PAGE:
Groundbreaking technology combined with a multidisciplined team of leaders will take Samford University’s athletes to the next level while also giving students from across campus real-world experience for a career in sports analytics and science. Project SAMson, an initiative launched by the university in partnership with Samford Athletics, Andrews Sports Medicine and the American Sports Medicine Institute, will create a new approach to sports performance with a focus on performance, prevention and well-being for the student-athletes.
The initiative brings the latest technology, data analysis and sports medicine together to enhance the training regimen of all Samford student-athletes, while also preparing students for careers in sports analytics, medicine, training, physical therapy and more. Samford is the only university in the Southern Conference with a program of this caliber.
“Project SAMson not only impacts roughly 400 student-athletes and their coaches and trainers, but it also reaches hundreds of students on campus who are studying sports analytics and our students in the College of Health Sciences who are studying sports medicine,” said Gary Cooney ’74, former Samford football player and supporter of Project SAMson.
“The collaboration we've created with Project SAMson is a game-changer for our campus community,” said Martin Newton, director of athletics at Samford. “Project SAMson offers hands-on learning opportunities for our students interested in a career in athletics or data analytics as we develop a world class training environment for our student-athletes."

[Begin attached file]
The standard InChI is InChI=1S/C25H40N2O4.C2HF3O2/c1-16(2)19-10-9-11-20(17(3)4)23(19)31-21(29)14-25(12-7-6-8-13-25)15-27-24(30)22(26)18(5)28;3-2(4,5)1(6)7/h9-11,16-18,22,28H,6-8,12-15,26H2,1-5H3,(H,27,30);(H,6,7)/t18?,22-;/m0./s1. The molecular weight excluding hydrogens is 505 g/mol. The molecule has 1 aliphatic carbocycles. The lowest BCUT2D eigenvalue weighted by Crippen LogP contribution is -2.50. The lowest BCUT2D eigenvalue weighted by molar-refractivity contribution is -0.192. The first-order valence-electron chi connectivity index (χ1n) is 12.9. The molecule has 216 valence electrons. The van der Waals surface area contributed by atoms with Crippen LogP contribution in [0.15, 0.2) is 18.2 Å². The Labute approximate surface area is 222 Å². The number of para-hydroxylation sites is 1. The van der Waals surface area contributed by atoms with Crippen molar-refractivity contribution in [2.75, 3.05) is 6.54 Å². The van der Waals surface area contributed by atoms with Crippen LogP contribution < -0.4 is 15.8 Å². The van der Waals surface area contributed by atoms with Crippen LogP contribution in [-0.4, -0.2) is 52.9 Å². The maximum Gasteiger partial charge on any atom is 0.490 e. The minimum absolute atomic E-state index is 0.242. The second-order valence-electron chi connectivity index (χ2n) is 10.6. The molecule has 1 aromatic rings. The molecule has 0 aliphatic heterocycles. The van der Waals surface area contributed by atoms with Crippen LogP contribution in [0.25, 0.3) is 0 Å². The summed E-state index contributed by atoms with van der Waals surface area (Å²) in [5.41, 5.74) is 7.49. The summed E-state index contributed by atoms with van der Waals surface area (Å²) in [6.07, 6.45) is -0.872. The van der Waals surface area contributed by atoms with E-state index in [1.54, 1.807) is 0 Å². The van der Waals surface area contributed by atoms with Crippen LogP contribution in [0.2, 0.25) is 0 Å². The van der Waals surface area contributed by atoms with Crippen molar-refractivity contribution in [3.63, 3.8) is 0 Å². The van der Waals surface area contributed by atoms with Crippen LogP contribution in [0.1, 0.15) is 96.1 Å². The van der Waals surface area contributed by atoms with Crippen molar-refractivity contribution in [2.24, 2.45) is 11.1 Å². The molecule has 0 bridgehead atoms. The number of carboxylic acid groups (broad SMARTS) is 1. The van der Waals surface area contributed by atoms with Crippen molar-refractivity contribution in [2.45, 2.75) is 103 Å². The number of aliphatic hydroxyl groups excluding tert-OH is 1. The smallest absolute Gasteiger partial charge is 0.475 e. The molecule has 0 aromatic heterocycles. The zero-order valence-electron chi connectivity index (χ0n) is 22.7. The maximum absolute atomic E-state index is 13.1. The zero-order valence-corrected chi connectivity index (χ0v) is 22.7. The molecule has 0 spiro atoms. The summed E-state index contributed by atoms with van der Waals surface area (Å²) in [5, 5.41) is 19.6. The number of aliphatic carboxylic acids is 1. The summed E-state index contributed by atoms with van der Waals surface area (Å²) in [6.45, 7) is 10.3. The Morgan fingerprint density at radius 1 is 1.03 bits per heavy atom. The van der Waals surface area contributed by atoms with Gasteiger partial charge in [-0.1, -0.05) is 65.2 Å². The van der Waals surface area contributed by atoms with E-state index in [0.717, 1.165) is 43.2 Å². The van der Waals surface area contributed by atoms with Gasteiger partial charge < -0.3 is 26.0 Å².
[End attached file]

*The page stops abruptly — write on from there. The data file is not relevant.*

There are three goals of Project SAMson:
- To create a one-of-a-kind training environment by combining the latest technology and data analytics so that all Samford student-athletes will benefit from enhanced strength and conditioning training, reduced injury risk, advanced injury prediction and treatment, and data-driven return to play protocols.
“Our number one goal in these areas is bigger, faster, stronger, while also keeping our athletes healthy and safe so they can play to the best of their ability. With the new technology and analytics, we will be able to see how the exercises our athletes do during training translates to their performance on the field,” said Zach Mathers, director of football strength and conditioning at Samford.
By analyzing the data from the athletes, trainers and coaches will also be able to see when an athlete is on the verge of an injury or when an injured athlete is ready to return to play without risking future injuries.
“With the longitudinal data we will collect over time, we will be able to determine when an athlete is optimally ready to return to play after being injured by examining historical data,” said Darin White, executive director of the Center for Sports Analytics and professor in Brock School of Business. “We will know when the athlete is back to where he or she was before the injury and ensure we aren’t rushing the athlete to compete before he or she has reached peak performance.”
- Allow Samford Sports Medicine to capture real-time data on all student-athletes to create player profiles used in the evaluation and treatment of injuries.
Individual player profiles will be created for each student-athlete, tracking heartrates, speed, strength and more. Eventually, it will also track nutrition and sleep.